How to Write a Birth Plan

Find out what to include in a birth plan and how to talk it over with your doctor or midwife.

Preparing for your birth experience is an important step in your pregnancy. For many moms, this includes creating a birth plan. How do you write a birth plan and what do you include in it?

It might not be exactly what you’re thinking, though. A birth plan isn’t necessarily a sheet of paper you bring to the hospital with you when your water breaks and it isn’t only for moms that want a totally natural birth.

Dr. Mark Werner, an OB-GYN at Beaumont Hospital in Royal Oak, says a birth plan gives the expectant parents a chance to consider and decide “what exactly do they want for the birth of their child.”

That includes the major details – where you’ll deliver and who your doctor will be – and the smaller elements like the music you’ll listen to during labor or pictures you’ll bring. It addresses pain management and interventions, plans for the moments just following baby’s arrival and more – most of which shouldn’t be left for a last-minute discussion in the delivery room.

“It’s better to do it ahead of time to discuss it with your doctor,” Werner says.

You’ll probably find that your obstetrician is happy to try to accommodate your plan – though he or she may warn you to remain flexible in case medical circumstances change.

“Most doctors will accommodate their patients as far as what they want but realizing that they have to step in and change things if they feel a situation with the baby needs to be taken care of,” he says. “There are two lives in our hands. All my patients understand that I’m there for them and the most important thing is that they’re healthy and the baby is healthy.”

Don’t assume your labor and delivery nurse or other hospital staff will frown on your birth plan. Birth plans are increasingly common and many of the requests they include are even becoming standard practice, says nurse Carol Fuller, the director of women and children services at Providence-Providence Park Hospital in Southfield and Novi.

“Ten years ago, birth plans were probably more important than today,” she says, pointing out that things like immediate skin-to-skin contact are common at Providence and other baby-friendly hospitals. “Those are things we do as normal, standard practice in hospitals that promote family bonding and patient-centered birthing.”

What to include in a birth plan

Here are some of the topics you might consider including in your birth plan.

  • First and foremost, choose your provider. Do you want to deliver with an OB-GYN or a Certified Nurse Midwife? “If you choose a physician who doesn’t support the kind of birth experience you want, you can get halfway through your pregnancy and find out this is a medically-focused physician or maybe very naturalist-focused and you don’t want that,” Fuller says.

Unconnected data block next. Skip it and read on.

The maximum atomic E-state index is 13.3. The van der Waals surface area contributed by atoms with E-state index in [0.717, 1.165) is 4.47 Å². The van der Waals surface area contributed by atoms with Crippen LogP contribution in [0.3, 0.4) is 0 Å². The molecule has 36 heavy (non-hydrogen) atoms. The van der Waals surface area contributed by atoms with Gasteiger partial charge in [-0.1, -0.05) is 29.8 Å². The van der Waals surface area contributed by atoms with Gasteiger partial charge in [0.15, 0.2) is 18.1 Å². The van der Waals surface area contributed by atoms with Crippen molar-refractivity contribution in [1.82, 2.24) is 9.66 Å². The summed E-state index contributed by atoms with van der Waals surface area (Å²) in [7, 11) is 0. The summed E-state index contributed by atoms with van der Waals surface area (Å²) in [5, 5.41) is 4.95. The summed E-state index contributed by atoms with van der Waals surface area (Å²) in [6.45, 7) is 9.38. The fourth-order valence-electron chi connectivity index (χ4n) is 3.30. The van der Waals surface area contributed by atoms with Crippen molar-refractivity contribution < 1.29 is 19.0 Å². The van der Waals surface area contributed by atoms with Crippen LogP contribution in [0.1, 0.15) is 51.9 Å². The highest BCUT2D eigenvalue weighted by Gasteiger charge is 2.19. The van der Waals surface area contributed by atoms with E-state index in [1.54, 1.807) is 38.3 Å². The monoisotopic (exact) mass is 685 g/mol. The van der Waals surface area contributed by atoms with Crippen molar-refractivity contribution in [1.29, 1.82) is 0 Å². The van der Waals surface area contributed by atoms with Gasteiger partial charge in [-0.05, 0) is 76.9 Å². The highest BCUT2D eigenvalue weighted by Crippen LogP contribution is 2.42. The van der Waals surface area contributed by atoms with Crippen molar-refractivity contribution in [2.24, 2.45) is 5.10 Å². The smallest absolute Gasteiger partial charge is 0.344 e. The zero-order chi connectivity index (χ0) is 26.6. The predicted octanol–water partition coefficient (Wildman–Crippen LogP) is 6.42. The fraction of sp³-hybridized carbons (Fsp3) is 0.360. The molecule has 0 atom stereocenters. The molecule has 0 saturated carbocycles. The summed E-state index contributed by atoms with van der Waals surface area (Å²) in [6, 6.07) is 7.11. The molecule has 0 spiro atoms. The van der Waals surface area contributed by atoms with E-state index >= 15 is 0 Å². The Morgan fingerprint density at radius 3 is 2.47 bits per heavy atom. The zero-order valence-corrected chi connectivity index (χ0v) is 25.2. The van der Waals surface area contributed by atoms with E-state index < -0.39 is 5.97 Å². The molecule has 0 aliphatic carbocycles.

• Decide on a hospital or birthing center. Do your providers deliver at that hospital? Does the hospital have a NICU? If you want to labor in the water, are tubs available at the birth center? “Not every hospital has tubs or not every physician will support that,” Fuller says. “It’s all about making that plan together with your provider.”
  • Who do you want present at the birth? If you want your other children there, does the birth center allow it? Will you hire a doula for extra support?
  • Plan for pain management. Werner says the use of epidurals has swayed over the years. It’s a popular option today but some patients still prefer to avoid it. “The anesthesia is a big part of the birth plan,” he says.
  • Environment. Do you want the lights dimmed? Your own music or photos in the room? You might also choose to bring your own hospital gown.
  • Fetal monitoring: Continuous or intermittent? Find out what your hospital allows.
  • Other interventions. Some women specify that they don’t want an IV, Pitocin (used to stimulate contractions) or an episiotomy.
  • Plans for baby. Who will cut the cord and when? Do you want immediate skin-to-skin contact? Do you want to breastfeed or formula feed? Should the hospital offer baby a pacifier? Who will give baby his first bath and when?

After creating your birth plan and discussing it with your provider, make sure to find out who should have a copy and how you should notify your birth center of your plan.

“As nurses and providers, we really want to support mothers’ rights to have the experience that they want,” Fuller says. “Sometimes when people say ‘birth plan’ the first response they say is, ‘Oh my goodness, a birth plan.’ We really want people to know we just want to partner with them. We want to make it easy for them to have the opportunity to have the experience that they want. We want it to be their birth and their experience.”

Dr. Mark Werner, the Beaumont obstetrician quoted in this story, was Danialle Karmanos’ doctor for two of her pregnancies. To find out more about her natural birth experiences – and how they inspired her to partner with Beaumont for the Karmanos Center for Natural Birth – read this article.


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